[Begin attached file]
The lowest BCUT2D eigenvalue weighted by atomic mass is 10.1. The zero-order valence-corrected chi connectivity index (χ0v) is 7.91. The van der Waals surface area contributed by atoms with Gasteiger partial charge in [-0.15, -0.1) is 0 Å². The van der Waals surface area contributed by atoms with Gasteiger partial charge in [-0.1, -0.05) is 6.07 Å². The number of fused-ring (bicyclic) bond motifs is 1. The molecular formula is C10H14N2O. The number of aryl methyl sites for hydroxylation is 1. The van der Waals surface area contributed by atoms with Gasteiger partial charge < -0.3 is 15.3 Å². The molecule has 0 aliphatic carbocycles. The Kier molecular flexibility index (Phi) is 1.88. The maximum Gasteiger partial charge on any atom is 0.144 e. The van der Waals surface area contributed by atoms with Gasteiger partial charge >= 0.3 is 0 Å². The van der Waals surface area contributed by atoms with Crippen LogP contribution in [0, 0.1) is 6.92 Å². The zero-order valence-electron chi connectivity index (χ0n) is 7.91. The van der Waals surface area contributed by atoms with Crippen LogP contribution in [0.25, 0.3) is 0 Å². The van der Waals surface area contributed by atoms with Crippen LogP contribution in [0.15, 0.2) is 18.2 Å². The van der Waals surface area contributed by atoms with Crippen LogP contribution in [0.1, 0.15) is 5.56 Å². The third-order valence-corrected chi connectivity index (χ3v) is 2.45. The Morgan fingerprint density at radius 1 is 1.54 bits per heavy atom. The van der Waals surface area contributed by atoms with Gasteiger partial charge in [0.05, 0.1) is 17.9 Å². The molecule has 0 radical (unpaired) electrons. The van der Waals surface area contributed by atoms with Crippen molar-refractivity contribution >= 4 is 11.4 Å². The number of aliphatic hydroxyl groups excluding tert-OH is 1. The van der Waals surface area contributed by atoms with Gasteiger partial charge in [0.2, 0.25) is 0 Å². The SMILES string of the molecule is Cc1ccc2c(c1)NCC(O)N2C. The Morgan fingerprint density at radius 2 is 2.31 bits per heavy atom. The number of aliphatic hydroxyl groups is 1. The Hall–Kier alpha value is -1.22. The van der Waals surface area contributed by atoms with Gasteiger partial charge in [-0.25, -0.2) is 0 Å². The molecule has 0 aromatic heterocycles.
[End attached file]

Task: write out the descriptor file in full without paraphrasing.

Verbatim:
The lowest BCUT2D eigenvalue weighted by atomic mass is 10.1. The zero-order valence-corrected chi connectivity index (χ0v) is 7.91. The van der Waals surface area contributed by atoms with Gasteiger partial charge in [-0.15, -0.1) is 0 Å². The van der Waals surface area contributed by atoms with Gasteiger partial charge in [-0.1, -0.05) is 6.07 Å². The number of fused-ring (bicyclic) bond motifs is 1. The molecular formula is C10H14N2O. The number of aryl methyl sites for hydroxylation is 1. The van der Waals surface area contributed by atoms with Gasteiger partial charge < -0.3 is 15.3 Å². The molecule has 0 aliphatic carbocycles. The Kier molecular flexibility index (Phi) is 1.88. The maximum Gasteiger partial charge on any atom is 0.144 e. The van der Waals surface area contributed by atoms with Gasteiger partial charge >= 0.3 is 0 Å². The van der Waals surface area contributed by atoms with Crippen LogP contribution in [0, 0.1) is 6.92 Å². The zero-order valence-electron chi connectivity index (χ0n) is 7.91. The van der Waals surface area contributed by atoms with Crippen LogP contribution in [0.25, 0.3) is 0 Å². The van der Waals surface area contributed by atoms with Crippen LogP contribution in [0.15, 0.2) is 18.2 Å². The van der Waals surface area contributed by atoms with Crippen LogP contribution in [0.1, 0.15) is 5.56 Å². The third-order valence-corrected chi connectivity index (χ3v) is 2.45. The Morgan fingerprint density at radius 1 is 1.54 bits per heavy atom. The van der Waals surface area contributed by atoms with Gasteiger partial charge in [0.05, 0.1) is 17.9 Å². The molecule has 0 radical (unpaired) electrons. The van der Waals surface area contributed by atoms with Crippen molar-refractivity contribution >= 4 is 11.4 Å². The number of aliphatic hydroxyl groups excluding tert-OH is 1. The van der Waals surface area contributed by atoms with Gasteiger partial charge in [0.2, 0.25) is 0 Å². The SMILES string of the molecule is Cc1ccc2c(c1)NCC(O)N2C. The Morgan fingerprint density at radius 2 is 2.31 bits per heavy atom. The number of aliphatic hydroxyl groups is 1. The Hall–Kier alpha value is -1.22. The van der Waals surface area contributed by atoms with Gasteiger partial charge in [-0.25, -0.2) is 0 Å². The molecule has 0 aromatic heterocycles.